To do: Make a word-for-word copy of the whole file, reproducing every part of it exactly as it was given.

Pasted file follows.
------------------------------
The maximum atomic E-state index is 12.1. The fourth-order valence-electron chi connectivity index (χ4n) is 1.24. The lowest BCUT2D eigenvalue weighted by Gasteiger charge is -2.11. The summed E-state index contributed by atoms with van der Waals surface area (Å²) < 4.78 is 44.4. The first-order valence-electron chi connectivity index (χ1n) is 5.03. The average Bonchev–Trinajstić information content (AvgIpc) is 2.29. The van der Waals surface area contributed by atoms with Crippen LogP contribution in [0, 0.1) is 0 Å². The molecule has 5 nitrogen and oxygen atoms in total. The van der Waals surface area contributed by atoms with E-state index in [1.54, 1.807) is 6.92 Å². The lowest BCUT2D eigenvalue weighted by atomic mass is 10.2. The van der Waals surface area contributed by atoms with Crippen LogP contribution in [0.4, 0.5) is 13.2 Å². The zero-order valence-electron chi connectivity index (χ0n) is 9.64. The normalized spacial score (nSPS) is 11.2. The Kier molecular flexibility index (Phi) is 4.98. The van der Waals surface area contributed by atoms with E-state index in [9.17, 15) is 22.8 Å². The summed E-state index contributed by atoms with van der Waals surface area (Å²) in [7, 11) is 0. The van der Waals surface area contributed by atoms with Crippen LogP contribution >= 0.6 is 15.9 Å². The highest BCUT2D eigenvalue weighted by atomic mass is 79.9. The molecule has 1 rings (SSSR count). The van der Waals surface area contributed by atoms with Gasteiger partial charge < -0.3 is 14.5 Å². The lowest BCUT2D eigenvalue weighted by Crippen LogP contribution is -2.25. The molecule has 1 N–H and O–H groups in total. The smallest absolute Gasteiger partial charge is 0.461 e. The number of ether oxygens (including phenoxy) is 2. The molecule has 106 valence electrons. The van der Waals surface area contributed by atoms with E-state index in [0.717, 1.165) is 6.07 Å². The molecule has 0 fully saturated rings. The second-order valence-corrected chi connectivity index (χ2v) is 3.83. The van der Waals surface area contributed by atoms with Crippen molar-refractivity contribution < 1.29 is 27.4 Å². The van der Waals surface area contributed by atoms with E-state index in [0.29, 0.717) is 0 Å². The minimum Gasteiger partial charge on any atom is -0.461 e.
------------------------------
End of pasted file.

The maximum atomic E-state index is 12.1. The fourth-order valence-electron chi connectivity index (χ4n) is 1.24. The lowest BCUT2D eigenvalue weighted by Gasteiger charge is -2.11. The summed E-state index contributed by atoms with van der Waals surface area (Å²) < 4.78 is 44.4. The first-order valence-electron chi connectivity index (χ1n) is 5.03. The average Bonchev–Trinajstić information content (AvgIpc) is 2.29. The van der Waals surface area contributed by atoms with Crippen LogP contribution in [0, 0.1) is 0 Å². The molecule has 5 nitrogen and oxygen atoms in total. The van der Waals surface area contributed by atoms with E-state index in [1.54, 1.807) is 6.92 Å². The lowest BCUT2D eigenvalue weighted by atomic mass is 10.2. The van der Waals surface area contributed by atoms with Crippen LogP contribution in [0.4, 0.5) is 13.2 Å². The zero-order valence-electron chi connectivity index (χ0n) is 9.64. The normalized spacial score (nSPS) is 11.2. The Kier molecular flexibility index (Phi) is 4.98. The van der Waals surface area contributed by atoms with E-state index in [9.17, 15) is 22.8 Å². The summed E-state index contributed by atoms with van der Waals surface area (Å²) in [7, 11) is 0. The van der Waals surface area contributed by atoms with Crippen LogP contribution >= 0.6 is 15.9 Å². The highest BCUT2D eigenvalue weighted by atomic mass is 79.9. The molecule has 1 rings (SSSR count). The van der Waals surface area contributed by atoms with Gasteiger partial charge < -0.3 is 14.5 Å². The lowest BCUT2D eigenvalue weighted by Crippen LogP contribution is -2.25. The molecule has 1 N–H and O–H groups in total. The smallest absolute Gasteiger partial charge is 0.461 e. The number of ether oxygens (including phenoxy) is 2. The molecule has 106 valence electrons. The van der Waals surface area contributed by atoms with E-state index in [0.717, 1.165) is 6.07 Å². The molecule has 0 fully saturated rings. The second-order valence-corrected chi connectivity index (χ2v) is 3.83. The van der Waals surface area contributed by atoms with Crippen molar-refractivity contribution < 1.29 is 27.4 Å². The van der Waals surface area contributed by atoms with E-state index in [0.29, 0.717) is 0 Å². The minimum Gasteiger partial charge on any atom is -0.461 e.